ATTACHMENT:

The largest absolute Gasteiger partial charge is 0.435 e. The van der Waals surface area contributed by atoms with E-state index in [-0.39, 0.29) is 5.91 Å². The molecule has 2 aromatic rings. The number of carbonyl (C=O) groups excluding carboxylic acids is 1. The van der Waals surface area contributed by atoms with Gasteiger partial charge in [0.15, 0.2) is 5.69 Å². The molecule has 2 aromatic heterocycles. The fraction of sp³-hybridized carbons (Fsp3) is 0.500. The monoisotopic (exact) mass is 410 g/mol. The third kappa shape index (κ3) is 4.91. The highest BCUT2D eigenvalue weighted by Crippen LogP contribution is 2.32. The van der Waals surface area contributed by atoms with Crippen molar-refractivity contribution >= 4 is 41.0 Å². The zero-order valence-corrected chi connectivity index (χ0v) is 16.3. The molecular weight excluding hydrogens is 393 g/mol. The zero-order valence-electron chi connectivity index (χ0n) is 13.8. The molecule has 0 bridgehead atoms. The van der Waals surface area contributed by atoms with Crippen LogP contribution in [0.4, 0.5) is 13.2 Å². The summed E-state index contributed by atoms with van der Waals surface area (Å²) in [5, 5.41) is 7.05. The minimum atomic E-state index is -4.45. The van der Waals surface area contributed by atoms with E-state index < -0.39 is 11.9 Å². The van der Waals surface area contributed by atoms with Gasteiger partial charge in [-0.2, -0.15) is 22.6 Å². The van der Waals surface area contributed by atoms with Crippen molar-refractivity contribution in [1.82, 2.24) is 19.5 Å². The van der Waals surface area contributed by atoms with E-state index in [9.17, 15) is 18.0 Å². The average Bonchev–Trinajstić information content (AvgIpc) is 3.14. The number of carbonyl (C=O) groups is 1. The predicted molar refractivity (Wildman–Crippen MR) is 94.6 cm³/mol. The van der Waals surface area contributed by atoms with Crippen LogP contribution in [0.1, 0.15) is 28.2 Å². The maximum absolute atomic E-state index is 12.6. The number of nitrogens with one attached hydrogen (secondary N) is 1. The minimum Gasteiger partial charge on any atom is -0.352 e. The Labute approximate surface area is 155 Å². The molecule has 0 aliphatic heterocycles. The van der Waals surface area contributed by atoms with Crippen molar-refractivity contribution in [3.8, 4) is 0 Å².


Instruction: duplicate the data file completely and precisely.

The largest absolute Gasteiger partial charge is 0.435 e. The van der Waals surface area contributed by atoms with E-state index in [-0.39, 0.29) is 5.91 Å². The molecule has 2 aromatic rings. The number of carbonyl (C=O) groups excluding carboxylic acids is 1. The van der Waals surface area contributed by atoms with Gasteiger partial charge in [0.15, 0.2) is 5.69 Å². The molecule has 2 aromatic heterocycles. The fraction of sp³-hybridized carbons (Fsp3) is 0.500. The monoisotopic (exact) mass is 410 g/mol. The third kappa shape index (κ3) is 4.91. The highest BCUT2D eigenvalue weighted by Crippen LogP contribution is 2.32. The van der Waals surface area contributed by atoms with Crippen molar-refractivity contribution >= 4 is 41.0 Å². The zero-order valence-corrected chi connectivity index (χ0v) is 16.3. The molecular weight excluding hydrogens is 393 g/mol. The zero-order valence-electron chi connectivity index (χ0n) is 13.8. The molecule has 0 bridgehead atoms. The van der Waals surface area contributed by atoms with Crippen LogP contribution in [0.4, 0.5) is 13.2 Å². The summed E-state index contributed by atoms with van der Waals surface area (Å²) in [5, 5.41) is 7.05. The minimum atomic E-state index is -4.45. The van der Waals surface area contributed by atoms with E-state index < -0.39 is 11.9 Å². The van der Waals surface area contributed by atoms with Gasteiger partial charge in [-0.2, -0.15) is 22.6 Å². The van der Waals surface area contributed by atoms with Crippen molar-refractivity contribution in [1.82, 2.24) is 19.5 Å². The van der Waals surface area contributed by atoms with E-state index in [9.17, 15) is 18.0 Å². The average Bonchev–Trinajstić information content (AvgIpc) is 3.14. The number of carbonyl (C=O) groups is 1. The predicted molar refractivity (Wildman–Crippen MR) is 94.6 cm³/mol. The van der Waals surface area contributed by atoms with Crippen LogP contribution in [0.1, 0.15) is 28.2 Å². The maximum absolute atomic E-state index is 12.6. The number of nitrogens with one attached hydrogen (secondary N) is 1. The minimum Gasteiger partial charge on any atom is -0.352 e. The Labute approximate surface area is 155 Å². The molecule has 0 aliphatic heterocycles. The van der Waals surface area contributed by atoms with Crippen molar-refractivity contribution in [3.8, 4) is 0 Å².